Instead actions can only be referred to as moral and right if they are performed “out of sense of duty’ by an individual who has “good will. ” Anti-sweatshop activists call attention to the fact that treatments received by workers in overseas factories interfere with socially accepted values such as: dignity, justice, fairness, equality, respect and responsibility. They primarily argue that businesses using sweatshops labor have an egoistic approach to the problems faced in their factories, and act merely in their own interest-?ignoring the needs of their employees.
At the same time, these artists claim that egoistic behavior damages the psychological contract between workers and employers, which is based on perceived fairness, trust and specific promises made by both parties. The average person in the developed world frowns upon the harsh working conditions associated with sweatshops. About a decade ago, a movement to boycott sweatshops became prominent in mainstream culture, with protests demanding that large U. S. Corporations stop buying and selling goods that came from extraneous, dangerous, underage and under-paid labor.
When word got out that Cathie Lee Gifford clothing line for Wall-Mart was reduced by sweatshops, activists in the United States expressed their disgust loudly. In response, Wall-Mart cut all ties with the manufacturers, inevitably closing down the factories working on that clothing line. This incident appeared to be a victory for human rights. However, the Chinese workers at these factories, who had been given small compensation for their 60-80 hours of toil each week, were outraged.
Workers have consistently expressed concerns at the closing of even the most dismal sweatshops, and the constant and ready supply of sweatshop labor can be attributed to the act that developing countries and their people are in terrible need of these economic opportunities. Their need for work outweighs their aversion to exploitative working conditions. World leading economists, such as Paul Grumman of the Massachusetts Institute of Technology, have stated that sweatshop manufacturing in developing countries is the first step towards economic prosperity.
Many acknowledge these labor-intensive industries for pushing states such as Hong Kong, South Korea, Singapore and Taiwan into the economically developed world. A study on poverty relief and development y the university of Santiago De Composites also suggests that such sustainable international investment in low-income countries is important to economic progress. The foreign investments by multinational corporations in developing Asian countries do not only help production facilities, but also add to the countries’ capital formation.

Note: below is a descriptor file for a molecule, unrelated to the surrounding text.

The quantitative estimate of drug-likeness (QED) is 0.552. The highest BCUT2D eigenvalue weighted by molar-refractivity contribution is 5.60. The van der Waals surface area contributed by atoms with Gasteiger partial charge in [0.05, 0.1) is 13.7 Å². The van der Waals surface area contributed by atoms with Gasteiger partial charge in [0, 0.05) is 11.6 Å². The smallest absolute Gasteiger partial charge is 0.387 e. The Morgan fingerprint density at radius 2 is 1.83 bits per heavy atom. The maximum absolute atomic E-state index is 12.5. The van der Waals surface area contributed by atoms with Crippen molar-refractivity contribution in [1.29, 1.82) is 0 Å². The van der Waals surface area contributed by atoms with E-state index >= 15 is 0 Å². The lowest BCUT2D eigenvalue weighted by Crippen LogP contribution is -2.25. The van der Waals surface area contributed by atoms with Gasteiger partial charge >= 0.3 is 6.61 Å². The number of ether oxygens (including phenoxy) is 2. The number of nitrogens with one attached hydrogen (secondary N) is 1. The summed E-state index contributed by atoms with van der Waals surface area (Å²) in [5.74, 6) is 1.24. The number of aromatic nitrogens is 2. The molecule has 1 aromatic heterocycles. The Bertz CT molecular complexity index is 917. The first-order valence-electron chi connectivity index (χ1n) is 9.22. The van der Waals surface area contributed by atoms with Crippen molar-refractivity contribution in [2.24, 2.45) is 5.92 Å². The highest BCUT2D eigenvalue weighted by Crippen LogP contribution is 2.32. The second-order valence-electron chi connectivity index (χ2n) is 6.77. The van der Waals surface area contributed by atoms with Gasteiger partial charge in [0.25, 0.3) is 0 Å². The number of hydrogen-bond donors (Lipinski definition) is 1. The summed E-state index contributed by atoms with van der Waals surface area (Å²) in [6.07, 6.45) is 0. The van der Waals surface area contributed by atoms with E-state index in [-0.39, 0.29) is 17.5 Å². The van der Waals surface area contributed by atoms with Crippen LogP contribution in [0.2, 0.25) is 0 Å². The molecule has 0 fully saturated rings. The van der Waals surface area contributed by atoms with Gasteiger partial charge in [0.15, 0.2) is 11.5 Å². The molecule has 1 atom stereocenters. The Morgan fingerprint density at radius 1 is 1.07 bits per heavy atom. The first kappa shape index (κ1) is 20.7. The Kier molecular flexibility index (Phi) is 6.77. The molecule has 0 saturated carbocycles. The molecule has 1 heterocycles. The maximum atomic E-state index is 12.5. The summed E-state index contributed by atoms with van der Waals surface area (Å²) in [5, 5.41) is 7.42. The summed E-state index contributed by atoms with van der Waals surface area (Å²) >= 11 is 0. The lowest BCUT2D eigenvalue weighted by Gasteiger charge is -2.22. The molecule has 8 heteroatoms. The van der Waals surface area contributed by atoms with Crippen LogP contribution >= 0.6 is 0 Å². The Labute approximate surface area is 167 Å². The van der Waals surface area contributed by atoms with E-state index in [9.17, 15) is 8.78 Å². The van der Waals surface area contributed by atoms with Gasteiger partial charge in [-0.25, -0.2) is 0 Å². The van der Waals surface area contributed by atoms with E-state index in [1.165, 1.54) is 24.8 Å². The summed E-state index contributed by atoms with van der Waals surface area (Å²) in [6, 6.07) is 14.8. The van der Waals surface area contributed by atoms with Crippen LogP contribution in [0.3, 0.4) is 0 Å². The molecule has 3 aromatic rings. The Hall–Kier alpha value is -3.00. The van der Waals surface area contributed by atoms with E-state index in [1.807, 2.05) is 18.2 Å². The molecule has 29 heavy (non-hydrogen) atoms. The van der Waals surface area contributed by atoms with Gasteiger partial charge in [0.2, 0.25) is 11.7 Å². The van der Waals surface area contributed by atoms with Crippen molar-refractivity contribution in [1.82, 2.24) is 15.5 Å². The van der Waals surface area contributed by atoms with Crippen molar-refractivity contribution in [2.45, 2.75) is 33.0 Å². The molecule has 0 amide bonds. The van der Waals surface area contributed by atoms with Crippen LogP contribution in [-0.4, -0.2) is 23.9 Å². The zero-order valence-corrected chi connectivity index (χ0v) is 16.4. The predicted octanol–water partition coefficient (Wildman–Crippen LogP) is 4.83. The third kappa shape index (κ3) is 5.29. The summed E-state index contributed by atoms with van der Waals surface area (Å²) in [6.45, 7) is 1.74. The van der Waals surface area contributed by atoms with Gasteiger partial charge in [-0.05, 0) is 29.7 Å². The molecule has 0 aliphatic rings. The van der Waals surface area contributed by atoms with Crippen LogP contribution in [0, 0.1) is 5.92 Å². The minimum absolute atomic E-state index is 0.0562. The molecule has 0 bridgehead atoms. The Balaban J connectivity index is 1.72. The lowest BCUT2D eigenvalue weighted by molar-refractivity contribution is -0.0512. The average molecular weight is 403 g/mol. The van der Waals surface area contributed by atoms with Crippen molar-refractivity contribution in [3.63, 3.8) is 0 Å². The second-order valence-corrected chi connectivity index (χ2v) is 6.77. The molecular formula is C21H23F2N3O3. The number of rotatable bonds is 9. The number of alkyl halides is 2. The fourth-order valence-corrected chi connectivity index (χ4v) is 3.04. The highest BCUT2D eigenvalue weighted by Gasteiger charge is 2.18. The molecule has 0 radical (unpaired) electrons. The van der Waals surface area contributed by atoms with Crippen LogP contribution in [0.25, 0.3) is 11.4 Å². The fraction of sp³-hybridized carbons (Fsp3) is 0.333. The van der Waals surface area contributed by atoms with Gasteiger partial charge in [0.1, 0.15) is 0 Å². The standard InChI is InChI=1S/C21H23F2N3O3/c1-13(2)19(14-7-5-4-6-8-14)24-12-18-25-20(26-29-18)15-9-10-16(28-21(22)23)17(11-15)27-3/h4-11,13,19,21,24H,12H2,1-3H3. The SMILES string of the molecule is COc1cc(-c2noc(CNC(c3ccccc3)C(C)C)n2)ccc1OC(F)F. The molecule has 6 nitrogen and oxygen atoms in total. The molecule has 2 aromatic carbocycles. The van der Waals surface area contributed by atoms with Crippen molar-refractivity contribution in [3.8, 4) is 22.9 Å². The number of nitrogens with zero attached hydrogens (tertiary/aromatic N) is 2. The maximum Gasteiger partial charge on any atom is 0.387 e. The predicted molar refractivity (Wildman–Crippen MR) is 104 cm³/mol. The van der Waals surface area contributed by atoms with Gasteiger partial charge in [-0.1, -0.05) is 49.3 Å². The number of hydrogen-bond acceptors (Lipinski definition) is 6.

Within this transaction itself, technology, skills, innovation, organizational and managerial practices are passed on, and the countries are introduced to international marketing networks-?which are imperative to the development of these countries economies. Defenders of headships refer to utilitarianism, which states that the most reasonable and ethically justified decision is the decision that results in the best consequences for the greatest number of people, and which consequences are better than any other available options.
In conclusion, I would like to agree with the defenders of sweatshop labor. I believe that it is easier to sit in a chair behind a desk and criticize the issue of labor, rather than actually live in those conditions and evaluate the benefits. In respect to utilitarianism, the closing down Of sweatshops would have a very adverse effect on employees, who would lose their jobs. The end of sweatshops would force the workers to live in even worse conditions compared to what they currently live in, and would make it extremely difficult for these workers to support themselves and their family.
Closing sweatshops would also negatively impact the economy of developing countries after the loss of their foreign investment. In the long run, sweatshops are not purposed to harm these workers, but instead express utilitarian qualities and bring better overall consequences for all people involved. Employers profit from the access of cheap labor, contractors benefit from external investments, consumers enjoy low prices ND workers can earn wages, were there would have been none. Sweatshop working conditions aren’t morally justifiable but outsourcing to the sweatshops should not be outlawed completely.
Instead, conditions at these workplaces should be improved on by incentives the managers of these factories to do so. As a result, all stakeholders: employers, contractors, workers as well as consumers enjoy advantages, leaving sweatshop employees and employers to benefit from this product of globalization.